Monday, September 28, 2015

East Coast Rains To Be Too Much Of A Good Thing

Ocean surging onto the beach in Duck, North Carollina
this weekend. More coastal erosion is likely all week.  
It's been dry during the late summer and early autumn up and down most of the East Coast, but that sure is changing this week.

An interesting weather pattern has been setting up over the past couple of days and will come into full force this week.

The weather pattern will feature lots of rain, some wind, and especially damaging tides and beach erosion up and down the East Coast. Those coastal problems have already started.

Generally, the expected big rains are welcome because it has been so dry, but in some places, this might turn out to be too much of a good thing.

Some of the heavy rain has started too. The Carolinas, which had been dry, have gotten locally five or more inches of rain since late last week.

More rain is developing. There are flood watches now in the Florida Panhandle, which had also been dry. There has already been some nasty flooding around Mobile, Alabama. 

Over the course of the next seven days, three to five inches of rain could come down from the Middle Atlantic states into the eastern half of New England.

The weather pattern that's causing all this features a strong high pressure system over eastern Canada. Once it fully sets up, it won't move much most of the week. The clockwise winds around the high will bring lots of east to northeast winds to much of the East Coast.

The long fetch of east winds over water and astronomically high tides will continue the beach erosion and flooding during high tides that much of the East Coast has experienced the past couple of days.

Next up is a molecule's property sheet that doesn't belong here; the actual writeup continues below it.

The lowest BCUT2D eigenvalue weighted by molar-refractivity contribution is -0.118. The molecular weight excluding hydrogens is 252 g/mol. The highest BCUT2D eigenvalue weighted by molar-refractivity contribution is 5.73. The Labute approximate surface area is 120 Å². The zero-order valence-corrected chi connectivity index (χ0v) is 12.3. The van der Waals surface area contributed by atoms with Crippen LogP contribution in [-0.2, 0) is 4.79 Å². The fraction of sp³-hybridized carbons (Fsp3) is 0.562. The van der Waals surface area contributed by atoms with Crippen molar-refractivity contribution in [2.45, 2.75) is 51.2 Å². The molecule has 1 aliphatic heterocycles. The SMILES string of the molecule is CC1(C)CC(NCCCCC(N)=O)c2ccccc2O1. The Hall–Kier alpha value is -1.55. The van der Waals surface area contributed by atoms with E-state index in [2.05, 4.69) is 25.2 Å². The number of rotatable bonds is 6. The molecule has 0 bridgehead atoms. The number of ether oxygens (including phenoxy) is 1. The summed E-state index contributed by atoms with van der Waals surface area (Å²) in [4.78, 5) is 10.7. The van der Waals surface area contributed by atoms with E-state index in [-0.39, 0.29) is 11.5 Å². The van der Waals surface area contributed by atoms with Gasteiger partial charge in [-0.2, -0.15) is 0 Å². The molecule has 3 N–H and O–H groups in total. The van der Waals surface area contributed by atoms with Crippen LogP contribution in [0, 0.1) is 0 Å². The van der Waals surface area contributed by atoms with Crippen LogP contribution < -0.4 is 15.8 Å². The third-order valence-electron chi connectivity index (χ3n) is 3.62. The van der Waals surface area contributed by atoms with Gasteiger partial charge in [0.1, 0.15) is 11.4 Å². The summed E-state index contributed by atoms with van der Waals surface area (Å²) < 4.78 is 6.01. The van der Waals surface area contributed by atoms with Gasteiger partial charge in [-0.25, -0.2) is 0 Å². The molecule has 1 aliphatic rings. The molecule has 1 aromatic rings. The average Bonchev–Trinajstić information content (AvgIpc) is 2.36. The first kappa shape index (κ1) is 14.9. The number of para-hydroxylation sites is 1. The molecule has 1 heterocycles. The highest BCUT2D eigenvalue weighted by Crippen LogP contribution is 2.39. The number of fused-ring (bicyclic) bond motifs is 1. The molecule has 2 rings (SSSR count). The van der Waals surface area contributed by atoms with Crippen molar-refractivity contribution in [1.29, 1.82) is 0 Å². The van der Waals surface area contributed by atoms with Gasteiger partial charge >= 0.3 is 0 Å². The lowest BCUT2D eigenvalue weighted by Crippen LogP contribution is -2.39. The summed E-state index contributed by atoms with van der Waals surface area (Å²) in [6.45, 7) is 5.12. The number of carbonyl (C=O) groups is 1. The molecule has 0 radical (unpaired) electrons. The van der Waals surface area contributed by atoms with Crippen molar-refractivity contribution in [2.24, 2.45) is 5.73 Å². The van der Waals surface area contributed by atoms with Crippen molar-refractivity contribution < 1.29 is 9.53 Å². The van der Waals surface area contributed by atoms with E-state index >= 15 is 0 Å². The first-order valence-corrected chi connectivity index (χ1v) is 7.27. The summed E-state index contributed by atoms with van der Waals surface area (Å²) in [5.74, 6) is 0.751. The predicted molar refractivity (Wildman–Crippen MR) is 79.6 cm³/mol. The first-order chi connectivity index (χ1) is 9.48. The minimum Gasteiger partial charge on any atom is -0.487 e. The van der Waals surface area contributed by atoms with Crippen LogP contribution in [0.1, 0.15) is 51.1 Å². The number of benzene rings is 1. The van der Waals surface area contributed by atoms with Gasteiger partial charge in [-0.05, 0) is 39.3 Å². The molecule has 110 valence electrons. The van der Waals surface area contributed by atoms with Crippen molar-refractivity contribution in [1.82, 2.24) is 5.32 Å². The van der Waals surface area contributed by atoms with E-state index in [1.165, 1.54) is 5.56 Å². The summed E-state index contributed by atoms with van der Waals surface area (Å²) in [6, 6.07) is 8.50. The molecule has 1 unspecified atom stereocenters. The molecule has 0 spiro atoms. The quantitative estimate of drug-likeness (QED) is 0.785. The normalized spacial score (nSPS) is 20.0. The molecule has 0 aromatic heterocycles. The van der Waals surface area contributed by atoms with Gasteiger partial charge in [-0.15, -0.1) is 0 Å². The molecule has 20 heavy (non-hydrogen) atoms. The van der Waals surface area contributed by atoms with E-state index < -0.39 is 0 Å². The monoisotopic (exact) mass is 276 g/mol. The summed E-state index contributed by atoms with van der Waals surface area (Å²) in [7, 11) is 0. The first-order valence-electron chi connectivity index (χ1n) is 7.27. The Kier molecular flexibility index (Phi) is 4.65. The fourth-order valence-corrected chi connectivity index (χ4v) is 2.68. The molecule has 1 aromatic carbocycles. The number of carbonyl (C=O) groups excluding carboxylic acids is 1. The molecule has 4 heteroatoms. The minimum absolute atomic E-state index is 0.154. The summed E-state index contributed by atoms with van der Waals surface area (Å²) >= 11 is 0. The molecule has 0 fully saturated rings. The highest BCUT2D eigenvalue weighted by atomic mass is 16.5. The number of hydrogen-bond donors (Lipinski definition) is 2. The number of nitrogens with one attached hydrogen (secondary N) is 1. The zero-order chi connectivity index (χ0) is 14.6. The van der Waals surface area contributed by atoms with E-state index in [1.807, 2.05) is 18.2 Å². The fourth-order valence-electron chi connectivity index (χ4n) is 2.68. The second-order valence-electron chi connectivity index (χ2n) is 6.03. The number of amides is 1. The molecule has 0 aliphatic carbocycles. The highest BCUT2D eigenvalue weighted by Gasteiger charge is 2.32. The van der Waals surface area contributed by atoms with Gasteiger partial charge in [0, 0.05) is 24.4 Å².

High tides thsi weekend bring a kayaker
into the streets near Norfolk, Virginia  

That flooding could get worse as storminess increases along the coast, too. There's been a lot of wannabe tropical systems that never quite got going, including what was Tropical Storm Ida.

There's oodles of moisture with these wannabe systems, and just a general flow of intense wetness wanting to come up the East Coast.

On top of that, a tropical depression has formed between Bermuda and Florida. 

It will probably increase in strength a little to become Tropical Storm Joaquin.  There is a chance Joaquin or its remnants could head toward New England maybe next weekend.

That would increase the potentially flooding rains, the winds and the coastal flooding and erosion.

Luckily, as noted, it's been dry in New England and elsewhere in the East, so any flooding that does develop won't be as bad as it had been wet.

Inland in New England, where I live in Vermont, I was working in the yard yesterday and it was dust, dust, dust. A good one to three inches of rain is due in Vermont over the next seven days, which will be nice.

Not so nice is the long, long stretch of wave action on the coast. Expect lots of reports of serious beach erosion and repeated inundation of low lying areas.

This won't be anything like the epic coastal flooding of Superstorm Sandy in 2012, but the repeated high water and wave battering all this week is going to cause a lot of headaches, for sure.

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